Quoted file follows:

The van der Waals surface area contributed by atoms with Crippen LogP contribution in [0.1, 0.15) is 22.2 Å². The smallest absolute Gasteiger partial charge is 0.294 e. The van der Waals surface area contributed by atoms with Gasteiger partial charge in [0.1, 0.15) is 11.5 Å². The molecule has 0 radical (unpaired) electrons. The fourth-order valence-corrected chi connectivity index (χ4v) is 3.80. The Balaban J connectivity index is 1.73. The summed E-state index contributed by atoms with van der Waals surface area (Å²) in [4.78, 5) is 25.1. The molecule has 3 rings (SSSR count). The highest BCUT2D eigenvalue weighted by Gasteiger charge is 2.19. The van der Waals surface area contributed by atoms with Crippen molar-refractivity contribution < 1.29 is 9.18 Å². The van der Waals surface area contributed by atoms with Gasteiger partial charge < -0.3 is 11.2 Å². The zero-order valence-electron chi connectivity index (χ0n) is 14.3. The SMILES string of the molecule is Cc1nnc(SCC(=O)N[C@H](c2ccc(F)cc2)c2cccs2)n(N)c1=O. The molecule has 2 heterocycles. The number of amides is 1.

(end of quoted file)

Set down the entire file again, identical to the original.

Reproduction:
The van der Waals surface area contributed by atoms with Crippen LogP contribution in [0.1, 0.15) is 22.2 Å². The smallest absolute Gasteiger partial charge is 0.294 e. The van der Waals surface area contributed by atoms with Gasteiger partial charge in [0.1, 0.15) is 11.5 Å². The molecule has 0 radical (unpaired) electrons. The fourth-order valence-corrected chi connectivity index (χ4v) is 3.80. The Balaban J connectivity index is 1.73. The summed E-state index contributed by atoms with van der Waals surface area (Å²) in [4.78, 5) is 25.1. The molecule has 3 rings (SSSR count). The highest BCUT2D eigenvalue weighted by Gasteiger charge is 2.19. The van der Waals surface area contributed by atoms with Crippen molar-refractivity contribution < 1.29 is 9.18 Å². The van der Waals surface area contributed by atoms with Gasteiger partial charge < -0.3 is 11.2 Å². The zero-order valence-electron chi connectivity index (χ0n) is 14.3. The SMILES string of the molecule is Cc1nnc(SCC(=O)N[C@H](c2ccc(F)cc2)c2cccs2)n(N)c1=O. The molecule has 2 heterocycles. The number of amides is 1.